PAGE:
“Many people wish to protect assets they owned before they even laid eyes on their future spouse. Prenups allow them to achieve this and the Radmacher decision gives them more power to be masters of their own destiny.

“Over the last four or five years, divorce lawyers have already seen an exponential increase in the number of clients wanting prenups. I anticipate the Radmacher decision will significantly increase that trend. The procedural hurdles to be jumped through for a prenup to be valid have been lowered significantly by this decision, and to a level most family lawyers would not have anticipated. More prenups will be upheld as a result.

“The extremity of the decision does make one query whether the result would have been the same had it not been a wife who was the paying party, but the husband, as is more common. There is a common feeling that it is still much rarer for a man to achieve as big a settlement where it is the wife in the case who is the paying party.”

David Greer, matrimonial lawyer, Schillings
“Today’s eagerly-anticipated judgment is a significant move towards recognising individual autonomy and the right to enter into marriage contracts. It is likely to lead to prenups being much more widely used. In a revolutionary judgment the Supreme Court has swept away the previous obstacles to the enforceability of prenups while retaining safeguards to prevent injustice.

“In years to come this is likely to lead to an explosion of litigation as spouses try to avoid prenups being enforced. The enhanced status of prenups will enable couples to protect their privacy by avoiding acrimonious litigation and the media attention which often comes with it.”

elizabeth-hicks2Elizabeth Hicks, family partner, Irwin Mitchell
“This ruling gives important clarity in the UK as to the enforceability of prenuptial agreements by providing guidance on the legal status to those involved in divorce and family law.

“Today’s decision made it plain that if a prenuptial agreement is entered into freely ‘with a full appreciation of its implications’, then it will be upheld. The decision means that that it is more important than ever to obtain legal advice on a prenuptial agreement.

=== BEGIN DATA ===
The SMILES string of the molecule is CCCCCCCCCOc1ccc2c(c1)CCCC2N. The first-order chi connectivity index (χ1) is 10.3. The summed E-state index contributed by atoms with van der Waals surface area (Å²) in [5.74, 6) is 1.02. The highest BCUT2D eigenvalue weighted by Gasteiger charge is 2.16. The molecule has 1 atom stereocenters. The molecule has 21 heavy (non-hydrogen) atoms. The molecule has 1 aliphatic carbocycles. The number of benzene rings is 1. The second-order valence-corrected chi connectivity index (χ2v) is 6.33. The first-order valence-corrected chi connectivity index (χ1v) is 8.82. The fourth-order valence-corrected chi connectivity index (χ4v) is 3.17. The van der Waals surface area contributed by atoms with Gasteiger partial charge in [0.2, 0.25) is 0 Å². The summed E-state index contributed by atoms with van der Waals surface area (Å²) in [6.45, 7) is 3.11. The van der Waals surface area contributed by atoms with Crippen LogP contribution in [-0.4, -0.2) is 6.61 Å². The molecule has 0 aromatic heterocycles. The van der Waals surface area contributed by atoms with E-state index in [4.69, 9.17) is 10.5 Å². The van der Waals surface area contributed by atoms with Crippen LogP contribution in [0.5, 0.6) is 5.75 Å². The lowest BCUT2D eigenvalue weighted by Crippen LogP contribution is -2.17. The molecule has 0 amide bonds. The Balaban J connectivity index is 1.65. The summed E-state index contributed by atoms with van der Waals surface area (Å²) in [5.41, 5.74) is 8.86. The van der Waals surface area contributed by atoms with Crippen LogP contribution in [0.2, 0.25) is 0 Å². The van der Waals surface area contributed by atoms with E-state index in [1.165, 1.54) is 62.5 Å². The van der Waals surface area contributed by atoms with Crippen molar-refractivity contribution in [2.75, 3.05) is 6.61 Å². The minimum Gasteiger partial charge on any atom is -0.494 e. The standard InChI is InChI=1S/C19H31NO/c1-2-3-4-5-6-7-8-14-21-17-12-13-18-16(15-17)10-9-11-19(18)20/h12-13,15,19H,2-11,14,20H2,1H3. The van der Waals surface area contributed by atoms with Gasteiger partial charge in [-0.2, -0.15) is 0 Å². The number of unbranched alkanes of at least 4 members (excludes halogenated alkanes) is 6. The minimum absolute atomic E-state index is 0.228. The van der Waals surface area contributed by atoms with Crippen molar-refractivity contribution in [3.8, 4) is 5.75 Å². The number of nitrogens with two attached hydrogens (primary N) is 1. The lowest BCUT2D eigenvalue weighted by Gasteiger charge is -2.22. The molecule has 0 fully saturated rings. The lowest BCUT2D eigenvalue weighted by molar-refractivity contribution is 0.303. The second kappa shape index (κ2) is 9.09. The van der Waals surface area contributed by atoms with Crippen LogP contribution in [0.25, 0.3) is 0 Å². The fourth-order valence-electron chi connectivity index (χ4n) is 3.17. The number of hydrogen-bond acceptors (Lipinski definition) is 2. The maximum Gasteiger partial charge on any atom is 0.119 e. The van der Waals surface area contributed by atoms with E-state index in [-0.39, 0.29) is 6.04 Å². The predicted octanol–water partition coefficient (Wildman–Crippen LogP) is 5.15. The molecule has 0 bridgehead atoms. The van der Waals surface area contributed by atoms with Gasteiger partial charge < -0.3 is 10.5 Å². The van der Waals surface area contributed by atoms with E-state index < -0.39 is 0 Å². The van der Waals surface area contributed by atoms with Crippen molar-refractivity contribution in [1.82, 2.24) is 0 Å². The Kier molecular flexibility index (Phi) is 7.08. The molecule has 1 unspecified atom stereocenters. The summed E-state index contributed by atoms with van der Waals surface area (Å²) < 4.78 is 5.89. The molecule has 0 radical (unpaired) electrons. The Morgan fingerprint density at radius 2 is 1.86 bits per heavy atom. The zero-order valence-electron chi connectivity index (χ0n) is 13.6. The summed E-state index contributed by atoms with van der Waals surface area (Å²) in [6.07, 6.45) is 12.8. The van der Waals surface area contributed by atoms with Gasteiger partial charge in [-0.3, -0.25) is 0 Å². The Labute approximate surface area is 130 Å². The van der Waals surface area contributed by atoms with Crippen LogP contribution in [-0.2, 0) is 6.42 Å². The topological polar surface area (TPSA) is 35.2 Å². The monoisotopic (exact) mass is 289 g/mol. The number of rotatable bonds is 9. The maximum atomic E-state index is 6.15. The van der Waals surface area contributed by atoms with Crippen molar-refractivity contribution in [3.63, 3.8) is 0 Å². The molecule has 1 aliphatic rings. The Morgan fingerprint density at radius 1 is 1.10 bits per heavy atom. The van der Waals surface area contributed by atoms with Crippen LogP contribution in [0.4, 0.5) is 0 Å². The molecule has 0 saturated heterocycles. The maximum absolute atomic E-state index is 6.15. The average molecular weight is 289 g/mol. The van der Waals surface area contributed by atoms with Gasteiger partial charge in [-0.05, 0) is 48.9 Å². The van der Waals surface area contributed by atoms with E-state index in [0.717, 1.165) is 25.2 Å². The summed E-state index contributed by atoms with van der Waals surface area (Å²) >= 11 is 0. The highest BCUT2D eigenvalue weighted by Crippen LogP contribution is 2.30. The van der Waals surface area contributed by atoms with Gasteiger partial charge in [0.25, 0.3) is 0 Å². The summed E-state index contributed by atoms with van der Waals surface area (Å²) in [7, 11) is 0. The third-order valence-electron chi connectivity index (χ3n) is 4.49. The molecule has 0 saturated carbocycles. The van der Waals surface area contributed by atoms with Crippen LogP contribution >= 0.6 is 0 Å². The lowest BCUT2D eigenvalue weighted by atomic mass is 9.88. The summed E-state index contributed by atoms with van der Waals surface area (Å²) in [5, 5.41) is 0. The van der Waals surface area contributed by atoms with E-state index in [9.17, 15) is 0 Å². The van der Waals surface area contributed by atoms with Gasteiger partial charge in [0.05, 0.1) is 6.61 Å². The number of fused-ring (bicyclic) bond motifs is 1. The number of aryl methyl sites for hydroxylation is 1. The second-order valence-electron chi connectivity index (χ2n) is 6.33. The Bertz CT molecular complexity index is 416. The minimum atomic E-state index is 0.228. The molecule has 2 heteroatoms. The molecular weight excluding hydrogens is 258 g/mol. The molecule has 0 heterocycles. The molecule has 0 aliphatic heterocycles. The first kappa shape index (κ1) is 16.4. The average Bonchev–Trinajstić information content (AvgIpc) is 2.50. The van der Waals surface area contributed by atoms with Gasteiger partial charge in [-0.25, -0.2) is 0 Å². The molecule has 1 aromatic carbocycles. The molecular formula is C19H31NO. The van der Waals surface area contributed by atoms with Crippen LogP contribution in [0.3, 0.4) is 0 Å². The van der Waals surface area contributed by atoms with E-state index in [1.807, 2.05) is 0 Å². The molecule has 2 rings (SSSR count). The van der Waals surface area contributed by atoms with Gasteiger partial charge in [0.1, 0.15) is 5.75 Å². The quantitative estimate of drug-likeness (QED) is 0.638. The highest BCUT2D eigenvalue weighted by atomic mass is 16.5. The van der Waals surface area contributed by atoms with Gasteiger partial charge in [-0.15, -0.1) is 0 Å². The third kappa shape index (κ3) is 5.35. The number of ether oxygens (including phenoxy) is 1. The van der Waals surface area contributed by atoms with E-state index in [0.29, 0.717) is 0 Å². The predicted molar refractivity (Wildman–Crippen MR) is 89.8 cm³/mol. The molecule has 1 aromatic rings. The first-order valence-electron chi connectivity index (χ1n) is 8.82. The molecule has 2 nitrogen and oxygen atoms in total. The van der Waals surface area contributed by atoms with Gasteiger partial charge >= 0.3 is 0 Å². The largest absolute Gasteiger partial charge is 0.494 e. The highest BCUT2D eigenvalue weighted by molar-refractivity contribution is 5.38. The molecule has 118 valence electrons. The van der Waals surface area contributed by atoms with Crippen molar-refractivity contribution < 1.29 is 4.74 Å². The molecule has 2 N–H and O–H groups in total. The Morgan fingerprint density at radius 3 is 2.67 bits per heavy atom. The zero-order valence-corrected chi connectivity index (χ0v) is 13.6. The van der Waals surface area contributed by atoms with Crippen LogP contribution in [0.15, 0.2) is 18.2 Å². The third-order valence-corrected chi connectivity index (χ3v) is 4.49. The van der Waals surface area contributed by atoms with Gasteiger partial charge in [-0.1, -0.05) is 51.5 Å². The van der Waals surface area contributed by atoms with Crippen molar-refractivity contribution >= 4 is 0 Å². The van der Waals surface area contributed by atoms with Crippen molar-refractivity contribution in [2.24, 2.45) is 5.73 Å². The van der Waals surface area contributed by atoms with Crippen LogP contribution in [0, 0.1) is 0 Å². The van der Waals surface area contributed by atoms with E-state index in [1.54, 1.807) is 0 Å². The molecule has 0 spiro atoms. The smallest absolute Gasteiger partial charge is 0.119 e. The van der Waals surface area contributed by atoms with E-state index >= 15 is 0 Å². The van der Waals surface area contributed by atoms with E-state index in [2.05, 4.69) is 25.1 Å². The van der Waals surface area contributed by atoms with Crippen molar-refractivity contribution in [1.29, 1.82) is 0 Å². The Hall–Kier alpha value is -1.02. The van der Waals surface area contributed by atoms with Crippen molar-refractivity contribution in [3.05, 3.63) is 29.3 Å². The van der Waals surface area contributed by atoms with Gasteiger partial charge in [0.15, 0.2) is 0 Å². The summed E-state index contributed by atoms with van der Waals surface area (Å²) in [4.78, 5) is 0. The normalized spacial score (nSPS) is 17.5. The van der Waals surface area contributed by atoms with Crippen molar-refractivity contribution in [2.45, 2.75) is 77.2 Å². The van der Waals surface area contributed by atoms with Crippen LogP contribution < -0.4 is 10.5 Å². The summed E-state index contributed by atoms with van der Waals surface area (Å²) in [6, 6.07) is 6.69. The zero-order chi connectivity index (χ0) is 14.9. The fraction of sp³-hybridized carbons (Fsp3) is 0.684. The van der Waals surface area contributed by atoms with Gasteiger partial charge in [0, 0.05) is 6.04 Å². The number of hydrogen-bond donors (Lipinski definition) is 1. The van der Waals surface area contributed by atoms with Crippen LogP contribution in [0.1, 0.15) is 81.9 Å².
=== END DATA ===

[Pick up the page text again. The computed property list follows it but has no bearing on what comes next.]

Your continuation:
“There is still a get-out clause if it is found to be unfair and the test of fairness ‘depends upon the facts of the particular case, and it would not be desirable to lay down rules that would fetter the flexibility that the court requires to reach a fair result’.”

Arabella Saker, partner, Maurice Turnor Gardner
“For wealthy families, prenuptial agreements are a key part of their personal estate planning, to protect family wealth. Until now, a spouse divorcing in England has been able to argue that he/she should not be bound by an agreement signed before marriage, and this has contributed to the UK’s reputation as the ‘divorce capital of the world’.

“This case shows that the English courts will honour agreements made before marriage, recognising that the couple are entitled to certainty over arrangements made in good faith and of their own free will, unless there is some special circumstance which makes it unfair. A spouse merely hoping for a second bite of the cherry is now likely to be disappointed.”

Michael Gouriet, family law partner, Withers
“People often ask whether valid prenups are worth the paper they are written on, as there is a common misconception that they are not binding in this country. This decision confirms that they most definitely are.